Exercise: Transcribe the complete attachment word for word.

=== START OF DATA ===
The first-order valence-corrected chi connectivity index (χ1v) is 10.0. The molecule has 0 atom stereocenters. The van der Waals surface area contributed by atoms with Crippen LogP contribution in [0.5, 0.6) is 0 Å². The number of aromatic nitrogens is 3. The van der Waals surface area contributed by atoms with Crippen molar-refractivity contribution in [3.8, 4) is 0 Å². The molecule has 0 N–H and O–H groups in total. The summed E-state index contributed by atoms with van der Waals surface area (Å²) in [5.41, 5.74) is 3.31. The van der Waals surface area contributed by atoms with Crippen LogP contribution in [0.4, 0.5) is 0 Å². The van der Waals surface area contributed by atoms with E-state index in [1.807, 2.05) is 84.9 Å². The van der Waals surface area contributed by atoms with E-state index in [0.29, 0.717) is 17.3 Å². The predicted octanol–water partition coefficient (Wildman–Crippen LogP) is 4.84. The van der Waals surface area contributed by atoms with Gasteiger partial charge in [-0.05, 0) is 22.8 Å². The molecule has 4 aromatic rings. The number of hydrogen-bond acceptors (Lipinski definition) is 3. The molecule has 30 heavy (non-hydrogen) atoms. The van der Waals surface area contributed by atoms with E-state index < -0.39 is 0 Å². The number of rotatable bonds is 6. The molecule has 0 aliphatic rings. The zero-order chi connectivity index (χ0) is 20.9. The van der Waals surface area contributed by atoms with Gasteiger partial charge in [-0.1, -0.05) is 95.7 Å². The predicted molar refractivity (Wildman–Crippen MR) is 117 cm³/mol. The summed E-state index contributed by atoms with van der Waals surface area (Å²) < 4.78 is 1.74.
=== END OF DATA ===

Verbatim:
The first-order valence-corrected chi connectivity index (χ1v) is 10.0. The molecule has 0 atom stereocenters. The van der Waals surface area contributed by atoms with Crippen LogP contribution in [0.5, 0.6) is 0 Å². The number of aromatic nitrogens is 3. The van der Waals surface area contributed by atoms with Crippen molar-refractivity contribution in [3.8, 4) is 0 Å². The molecule has 0 N–H and O–H groups in total. The summed E-state index contributed by atoms with van der Waals surface area (Å²) in [5.41, 5.74) is 3.31. The van der Waals surface area contributed by atoms with Crippen LogP contribution in [0.4, 0.5) is 0 Å². The van der Waals surface area contributed by atoms with E-state index in [1.807, 2.05) is 84.9 Å². The van der Waals surface area contributed by atoms with E-state index in [0.29, 0.717) is 17.3 Å². The predicted octanol–water partition coefficient (Wildman–Crippen LogP) is 4.84. The van der Waals surface area contributed by atoms with Gasteiger partial charge in [-0.05, 0) is 22.8 Å². The molecule has 4 aromatic rings. The number of hydrogen-bond acceptors (Lipinski definition) is 3. The molecule has 30 heavy (non-hydrogen) atoms. The van der Waals surface area contributed by atoms with E-state index < -0.39 is 0 Å². The number of rotatable bonds is 6. The molecule has 0 aliphatic rings. The zero-order chi connectivity index (χ0) is 20.9. The van der Waals surface area contributed by atoms with Gasteiger partial charge in [-0.1, -0.05) is 95.7 Å². The predicted molar refractivity (Wildman–Crippen MR) is 117 cm³/mol. The summed E-state index contributed by atoms with van der Waals surface area (Å²) < 4.78 is 1.74.